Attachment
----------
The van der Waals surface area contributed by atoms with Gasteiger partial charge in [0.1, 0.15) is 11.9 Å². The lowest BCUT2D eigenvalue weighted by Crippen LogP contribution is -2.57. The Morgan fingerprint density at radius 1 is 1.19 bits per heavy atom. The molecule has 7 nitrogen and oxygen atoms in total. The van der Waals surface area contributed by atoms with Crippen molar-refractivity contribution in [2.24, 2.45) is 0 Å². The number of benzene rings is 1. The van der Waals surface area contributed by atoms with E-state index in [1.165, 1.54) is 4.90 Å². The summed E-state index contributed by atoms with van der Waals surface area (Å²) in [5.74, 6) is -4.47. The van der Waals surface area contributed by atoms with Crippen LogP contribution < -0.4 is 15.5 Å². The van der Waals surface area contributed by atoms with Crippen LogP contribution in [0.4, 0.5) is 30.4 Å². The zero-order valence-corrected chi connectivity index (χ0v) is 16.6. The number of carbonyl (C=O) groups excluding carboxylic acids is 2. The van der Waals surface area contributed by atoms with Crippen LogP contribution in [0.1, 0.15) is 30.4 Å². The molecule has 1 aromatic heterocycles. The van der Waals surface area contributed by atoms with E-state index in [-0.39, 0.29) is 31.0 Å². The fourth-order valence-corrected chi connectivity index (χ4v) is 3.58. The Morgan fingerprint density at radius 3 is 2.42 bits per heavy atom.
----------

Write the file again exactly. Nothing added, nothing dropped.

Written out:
The van der Waals surface area contributed by atoms with Gasteiger partial charge in [0.1, 0.15) is 11.9 Å². The lowest BCUT2D eigenvalue weighted by Crippen LogP contribution is -2.57. The Morgan fingerprint density at radius 1 is 1.19 bits per heavy atom. The molecule has 7 nitrogen and oxygen atoms in total. The van der Waals surface area contributed by atoms with Crippen molar-refractivity contribution in [2.24, 2.45) is 0 Å². The number of benzene rings is 1. The van der Waals surface area contributed by atoms with E-state index in [1.165, 1.54) is 4.90 Å². The summed E-state index contributed by atoms with van der Waals surface area (Å²) in [5.74, 6) is -4.47. The van der Waals surface area contributed by atoms with Crippen LogP contribution < -0.4 is 15.5 Å². The van der Waals surface area contributed by atoms with Crippen LogP contribution in [0.4, 0.5) is 30.4 Å². The zero-order valence-corrected chi connectivity index (χ0v) is 16.6. The number of carbonyl (C=O) groups excluding carboxylic acids is 2. The van der Waals surface area contributed by atoms with Crippen LogP contribution in [0.1, 0.15) is 30.4 Å². The molecule has 1 aromatic heterocycles. The van der Waals surface area contributed by atoms with E-state index in [-0.39, 0.29) is 31.0 Å². The fourth-order valence-corrected chi connectivity index (χ4v) is 3.58. The Morgan fingerprint density at radius 3 is 2.42 bits per heavy atom.